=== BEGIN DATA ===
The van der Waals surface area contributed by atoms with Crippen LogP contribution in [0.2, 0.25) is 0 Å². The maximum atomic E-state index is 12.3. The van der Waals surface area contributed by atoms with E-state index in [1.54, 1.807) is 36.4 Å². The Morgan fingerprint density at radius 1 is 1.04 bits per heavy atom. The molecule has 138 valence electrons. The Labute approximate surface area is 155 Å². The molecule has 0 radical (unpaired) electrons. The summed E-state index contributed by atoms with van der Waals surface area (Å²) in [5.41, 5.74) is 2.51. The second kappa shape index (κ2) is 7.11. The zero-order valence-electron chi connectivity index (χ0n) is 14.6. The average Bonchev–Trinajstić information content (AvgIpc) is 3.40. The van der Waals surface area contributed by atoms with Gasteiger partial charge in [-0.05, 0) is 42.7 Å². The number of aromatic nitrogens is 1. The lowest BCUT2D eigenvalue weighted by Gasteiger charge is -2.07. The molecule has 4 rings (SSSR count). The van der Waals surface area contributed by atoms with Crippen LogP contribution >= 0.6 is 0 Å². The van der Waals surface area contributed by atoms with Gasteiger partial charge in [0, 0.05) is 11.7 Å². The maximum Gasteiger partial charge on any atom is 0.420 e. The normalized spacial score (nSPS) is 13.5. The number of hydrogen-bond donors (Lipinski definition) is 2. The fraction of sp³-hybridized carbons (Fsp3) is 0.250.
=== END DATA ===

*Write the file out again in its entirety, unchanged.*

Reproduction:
The van der Waals surface area contributed by atoms with Crippen LogP contribution in [0.2, 0.25) is 0 Å². The maximum atomic E-state index is 12.3. The van der Waals surface area contributed by atoms with E-state index in [1.54, 1.807) is 36.4 Å². The Morgan fingerprint density at radius 1 is 1.04 bits per heavy atom. The molecule has 138 valence electrons. The Labute approximate surface area is 155 Å². The molecule has 0 radical (unpaired) electrons. The summed E-state index contributed by atoms with van der Waals surface area (Å²) in [5.41, 5.74) is 2.51. The second kappa shape index (κ2) is 7.11. The zero-order valence-electron chi connectivity index (χ0n) is 14.6. The average Bonchev–Trinajstić information content (AvgIpc) is 3.40. The van der Waals surface area contributed by atoms with Gasteiger partial charge in [-0.05, 0) is 42.7 Å². The number of aromatic nitrogens is 1. The lowest BCUT2D eigenvalue weighted by Gasteiger charge is -2.07. The molecule has 4 rings (SSSR count). The van der Waals surface area contributed by atoms with Crippen LogP contribution >= 0.6 is 0 Å². The van der Waals surface area contributed by atoms with Gasteiger partial charge in [0, 0.05) is 11.7 Å². The maximum Gasteiger partial charge on any atom is 0.420 e. The normalized spacial score (nSPS) is 13.5. The number of hydrogen-bond donors (Lipinski definition) is 2. The fraction of sp³-hybridized carbons (Fsp3) is 0.250.